And why does THAT matter? I've actually heard people say that since the world is ending, we don't need to take care of it. OK, so Armageddon didn't happen THIS time (or the time before that, or the time before that, or the time before that, or the time before that, or the time before that, or the time before that, or the time before that, or the time before that, or the time before that, or [repeat literally hundreds of times!]), but SURELY it's coming really, really soon, so why worry about pollution, or climate change, or dumping old tires in streams, or living in a way that's sustainable for our children, their children, and the generations to come? They'd rather think that God made the world that we could screw up His creation. This makes Biblical sense (or even common sense!) The bottom line becomes: if God *doesn't* destroy the world, WE will. Yeah, surely THAT is what God would want for his creation!

So my contention, as stated in my tagline on the first story on Camping, is that those who believe this garbage are fools, and "every rational person on Earth" knows it. It takes a pretty big ego to think the world will end in your lifetime.

But hey, don't worry: when I said it's the end of the world "2011 edition", you can count on another prediction in 3... 2... 1....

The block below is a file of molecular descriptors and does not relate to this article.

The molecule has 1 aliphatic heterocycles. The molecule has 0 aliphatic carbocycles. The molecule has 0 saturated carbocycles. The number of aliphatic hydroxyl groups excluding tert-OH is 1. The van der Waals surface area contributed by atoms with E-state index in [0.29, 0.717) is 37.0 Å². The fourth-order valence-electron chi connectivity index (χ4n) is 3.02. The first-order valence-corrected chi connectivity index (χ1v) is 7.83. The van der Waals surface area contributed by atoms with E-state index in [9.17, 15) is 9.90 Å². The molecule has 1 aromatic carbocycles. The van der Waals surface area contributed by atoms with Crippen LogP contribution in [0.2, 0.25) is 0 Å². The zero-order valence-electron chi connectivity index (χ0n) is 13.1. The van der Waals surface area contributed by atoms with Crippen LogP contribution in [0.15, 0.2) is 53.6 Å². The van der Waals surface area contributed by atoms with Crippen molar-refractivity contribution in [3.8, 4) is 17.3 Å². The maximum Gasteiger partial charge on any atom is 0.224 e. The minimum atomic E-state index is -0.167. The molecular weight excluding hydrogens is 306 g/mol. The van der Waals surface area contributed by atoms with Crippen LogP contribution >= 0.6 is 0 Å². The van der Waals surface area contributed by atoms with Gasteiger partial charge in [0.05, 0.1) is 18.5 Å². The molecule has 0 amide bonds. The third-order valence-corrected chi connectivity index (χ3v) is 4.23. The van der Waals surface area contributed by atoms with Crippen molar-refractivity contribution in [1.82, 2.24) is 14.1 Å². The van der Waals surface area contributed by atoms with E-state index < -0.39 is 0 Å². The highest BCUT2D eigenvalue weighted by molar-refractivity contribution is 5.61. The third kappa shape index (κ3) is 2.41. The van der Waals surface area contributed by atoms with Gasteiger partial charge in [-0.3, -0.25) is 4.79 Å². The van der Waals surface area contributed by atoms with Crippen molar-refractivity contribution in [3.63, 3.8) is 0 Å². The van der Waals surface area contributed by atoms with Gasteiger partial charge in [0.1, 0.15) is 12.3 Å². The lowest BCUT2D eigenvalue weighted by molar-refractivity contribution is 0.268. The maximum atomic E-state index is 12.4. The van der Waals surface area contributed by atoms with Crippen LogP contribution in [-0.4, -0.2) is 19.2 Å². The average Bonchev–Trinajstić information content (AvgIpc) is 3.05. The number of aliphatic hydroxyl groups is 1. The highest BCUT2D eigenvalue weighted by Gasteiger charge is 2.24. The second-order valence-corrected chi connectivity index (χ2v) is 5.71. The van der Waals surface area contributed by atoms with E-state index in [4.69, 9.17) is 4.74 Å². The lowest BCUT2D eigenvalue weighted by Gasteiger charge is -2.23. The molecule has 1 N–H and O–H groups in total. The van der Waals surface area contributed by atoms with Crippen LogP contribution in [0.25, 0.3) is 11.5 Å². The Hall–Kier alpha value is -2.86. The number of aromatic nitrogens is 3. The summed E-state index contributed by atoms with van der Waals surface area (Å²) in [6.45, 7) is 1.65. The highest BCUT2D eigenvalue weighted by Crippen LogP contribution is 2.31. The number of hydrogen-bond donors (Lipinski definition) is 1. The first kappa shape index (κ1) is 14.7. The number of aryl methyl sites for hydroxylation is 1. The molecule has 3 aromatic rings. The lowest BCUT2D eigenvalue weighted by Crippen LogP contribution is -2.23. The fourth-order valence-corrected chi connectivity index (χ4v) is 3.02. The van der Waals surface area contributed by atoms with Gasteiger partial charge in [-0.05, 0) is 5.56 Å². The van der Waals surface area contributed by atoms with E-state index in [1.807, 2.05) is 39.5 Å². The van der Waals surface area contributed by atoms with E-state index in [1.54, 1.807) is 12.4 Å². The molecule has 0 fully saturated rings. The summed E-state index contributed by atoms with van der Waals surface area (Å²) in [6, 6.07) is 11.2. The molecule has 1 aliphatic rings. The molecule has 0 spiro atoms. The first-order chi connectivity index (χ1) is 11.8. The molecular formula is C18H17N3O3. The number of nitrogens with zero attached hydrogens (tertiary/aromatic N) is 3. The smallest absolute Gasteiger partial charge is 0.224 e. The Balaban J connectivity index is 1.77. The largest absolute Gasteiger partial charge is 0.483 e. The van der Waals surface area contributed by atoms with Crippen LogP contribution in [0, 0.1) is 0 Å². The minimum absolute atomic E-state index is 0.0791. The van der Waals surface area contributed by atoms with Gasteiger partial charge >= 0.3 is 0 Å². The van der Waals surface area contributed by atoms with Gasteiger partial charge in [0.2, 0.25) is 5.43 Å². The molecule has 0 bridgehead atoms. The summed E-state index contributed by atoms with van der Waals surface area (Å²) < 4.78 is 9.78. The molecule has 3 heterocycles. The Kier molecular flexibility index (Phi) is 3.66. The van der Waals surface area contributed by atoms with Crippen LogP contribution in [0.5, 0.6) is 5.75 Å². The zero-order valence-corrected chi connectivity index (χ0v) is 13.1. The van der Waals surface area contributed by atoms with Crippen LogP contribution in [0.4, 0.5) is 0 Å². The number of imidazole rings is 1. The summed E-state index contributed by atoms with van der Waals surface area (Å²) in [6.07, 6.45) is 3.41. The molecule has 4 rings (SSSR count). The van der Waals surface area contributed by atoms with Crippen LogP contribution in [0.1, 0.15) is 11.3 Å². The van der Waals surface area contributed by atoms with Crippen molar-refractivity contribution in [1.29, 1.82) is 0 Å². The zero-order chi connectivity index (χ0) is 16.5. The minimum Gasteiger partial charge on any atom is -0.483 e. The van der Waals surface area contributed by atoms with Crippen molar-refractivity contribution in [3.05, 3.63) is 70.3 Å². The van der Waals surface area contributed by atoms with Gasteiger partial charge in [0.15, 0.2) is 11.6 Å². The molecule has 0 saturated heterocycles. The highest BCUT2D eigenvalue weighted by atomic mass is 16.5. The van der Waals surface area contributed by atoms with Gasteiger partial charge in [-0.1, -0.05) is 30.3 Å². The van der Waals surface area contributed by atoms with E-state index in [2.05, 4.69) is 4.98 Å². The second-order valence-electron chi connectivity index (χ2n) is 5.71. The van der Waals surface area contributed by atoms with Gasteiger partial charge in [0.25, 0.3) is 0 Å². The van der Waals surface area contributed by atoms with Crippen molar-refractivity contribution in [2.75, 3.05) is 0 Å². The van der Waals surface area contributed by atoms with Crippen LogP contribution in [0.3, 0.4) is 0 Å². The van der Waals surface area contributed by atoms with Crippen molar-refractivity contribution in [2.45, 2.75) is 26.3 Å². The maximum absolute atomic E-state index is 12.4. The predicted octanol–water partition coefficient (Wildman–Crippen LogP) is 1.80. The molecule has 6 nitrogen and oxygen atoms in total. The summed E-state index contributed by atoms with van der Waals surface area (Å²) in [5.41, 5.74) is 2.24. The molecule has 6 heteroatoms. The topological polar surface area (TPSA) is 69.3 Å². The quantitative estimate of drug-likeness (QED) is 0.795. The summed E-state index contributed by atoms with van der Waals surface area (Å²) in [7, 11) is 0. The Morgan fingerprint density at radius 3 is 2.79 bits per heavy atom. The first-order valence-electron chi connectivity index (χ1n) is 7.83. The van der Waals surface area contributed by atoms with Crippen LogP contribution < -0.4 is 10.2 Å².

Subscribe to Randy's newsletter by clicking here.

If you were at all offended by what I quoted above, then that is an even greater reason for you to subscribe.

Monday, 3 October 2011

Want to be a millionaire?

I just an email.  It's a new, and slightly sick twist
on the age-old African banking scam.

Feel free to try and collect it yourself...

Dear Beloved,

I am Mrs.Annick Ahmar and i have been suffering from
ovarian cancer disease and the doctor says that i have
just two days to leave. I am from (eastern Province)
Russian but base in wets Africa Burkina Faso since
eight years ago as a business woman dealing with gold

Now that i am about to end the race like this, without
any family members and no child. i have $3Million US
Dollars in Africa Development Bank (ADB) Burkina Faso
which i instructed the bank to give it to St Andrews
Missionary Home in Burkina Faso .

But my mind is not at rest because i am writing this
letter now through the help of my computer beside my
sick bed. i also have $4.5Million US Dollars at Ecobank
here in Burkina Faso and i instructed the bank to transfer
the money to the foreigner that will apply to the bank
after i have gone that they should release the fund to
you, but you will assure me that you will take 50% of
the money and give 50% to the motherlessbabyhomes, charity
homes. In your country for my heart to rest. YOU HAVE TO

yours fairly friend
Thanks from
Madam Annick Ahmar.